Video Game Review: Halo: Reach
The all-out assault on Reach makes for some awesome set pieces.
I still remember my first exposure to the Halo series. It was late in 2001 and my then-roommate came home and excitedly told me I had to go with him to a neighbour’s house to check out this new game called Halo. We watched for about 15 minutes, walked home and started calling around to find a store that had an Xbox in stock. We were hooked.
Now after a pair of full blown sequels and an offshoot (Halo 3: ODST), developer Bungie is bidding farewell to the series with Halo: Reach, a prequel that follows the events leading up the original Halo: Combat Evolved. You know Bungie is going to deliver a good game, but is it the definitive Halo experience fans were hoping for? Read on.
Some subtle changes were made to the default Halo controls to accommodate the addition of armour abilities, which have taken over the left bumper. Most notable is that melee attacks have been moved from the “B” button to the right bumper — it doesn’t take long to adjust, and those that can’t (or prefer not to) adapt can always use the alternate “Recon” control setup.
Ground vehicles seem a bit touchier this time around, particularly the Warthog. Maybe it was just me, but I felt like I was losing control easier and more frequently than in past Halo games. The new aerial vehicles handle well and the classic Covenant vehicles are as smooth and responsive as ever.
Bungie built an entirely new graphics engine to support Halo: Reach, and the results are consistently stunning. Spartans, marines, elites, grunts…they’ve never looked better. The amount of detail in the explosions and laser fire is exceptional, and Reach’s vistas are awe inspiring. Over the game’s ten missions you’ll travel to numerous distinct and varied locations from rural, mist-covered mountains to sprawling cityscapes. This helps Halo: Reach stand out amid previous Halo titles by not having huge sections of the game take place in the largely purple and gray Covenant-inspired structures.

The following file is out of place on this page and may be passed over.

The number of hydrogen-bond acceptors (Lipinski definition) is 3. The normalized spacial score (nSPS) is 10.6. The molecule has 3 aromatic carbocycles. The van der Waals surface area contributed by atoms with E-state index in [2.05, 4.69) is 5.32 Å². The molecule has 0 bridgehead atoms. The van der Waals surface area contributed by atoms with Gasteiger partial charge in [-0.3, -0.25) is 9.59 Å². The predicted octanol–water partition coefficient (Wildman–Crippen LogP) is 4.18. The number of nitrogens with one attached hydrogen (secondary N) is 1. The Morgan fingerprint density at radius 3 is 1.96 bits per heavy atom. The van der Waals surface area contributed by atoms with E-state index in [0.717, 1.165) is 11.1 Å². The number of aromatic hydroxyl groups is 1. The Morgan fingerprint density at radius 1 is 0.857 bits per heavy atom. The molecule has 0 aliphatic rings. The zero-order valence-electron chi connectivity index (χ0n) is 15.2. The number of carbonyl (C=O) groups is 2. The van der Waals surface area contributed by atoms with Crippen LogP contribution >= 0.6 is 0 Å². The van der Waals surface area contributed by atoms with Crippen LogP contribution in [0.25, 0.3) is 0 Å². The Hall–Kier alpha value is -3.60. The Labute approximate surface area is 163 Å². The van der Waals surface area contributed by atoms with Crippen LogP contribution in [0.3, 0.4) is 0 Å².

There are times where the game seems to push the graphics engine past the breaking point, leading to some occasional stuttering when moving through the vast levels. It’s worth noting that this was less of an issue once I downloaded the game to the hard drive, but it still popped up.
The audio work is once again everything you’ve come to expect from a Bungie game, highlighted by another epic soundtrack that ebbs and flows in all the right places, helping to heighten the game’s emotional moments. Optimism, excitement, frustration, hopelessness and more are beautifully conveyed throughout the lengthy campaign.
Sound effects boom through your speakers as the no-longer-translated chatter of the Covenant fills the air. Even the dialogue and voice acting have been improved. You won’t be confusing it for Mass Effect any time soon, but it’s more organic than past efforts in the series and coveys added emotion.
Taking a page out of George Lucas’s book, Bungie decided its fourth full-fledged Halo title would be a prequel, filling in the events that led up to the start of the original game. Set on the human-controlled world of Reach, the game takes you out of the Master Chief’s armour and casts you as Noble 6, a faceless member of the Noble Spartan squad. Whether you’re male or female is up to you, as is what type (and colour) of armour you’ll be wearing throughout as Noble 6 dons the same equipment you select for your character to wear in the multiplayer.
The game opens with Noble 6 joining the rest of the squad just in time to investigate a disturbance in a rural area of Reach. The Office of Naval Intelligence (ONI) suspects dissidents, but the truth turns out to be far more disturbing as the Covenant has found Reach. What follows is a thrilling and at times emotionally draining campaign that chronicles the planet’s downfall under the full-scale assault of the invading army.
You and your team will be sent all over Reach to engage Covenant forces, primarily in a series of covert operations, though that shouldn’t be misconstrued as meaning there’s lots of sneaking around. It’s quite the opposite. Free to construct a story without the presence of the Flood, Halo: Reach unleashes the full fury of the Covenant’s forces on Noble squad. The combination of enemy strength and diverse locations makes this my favourite single-player experience in the series — due in no small part that it never gets bogged down in endless hallways and tight corridors.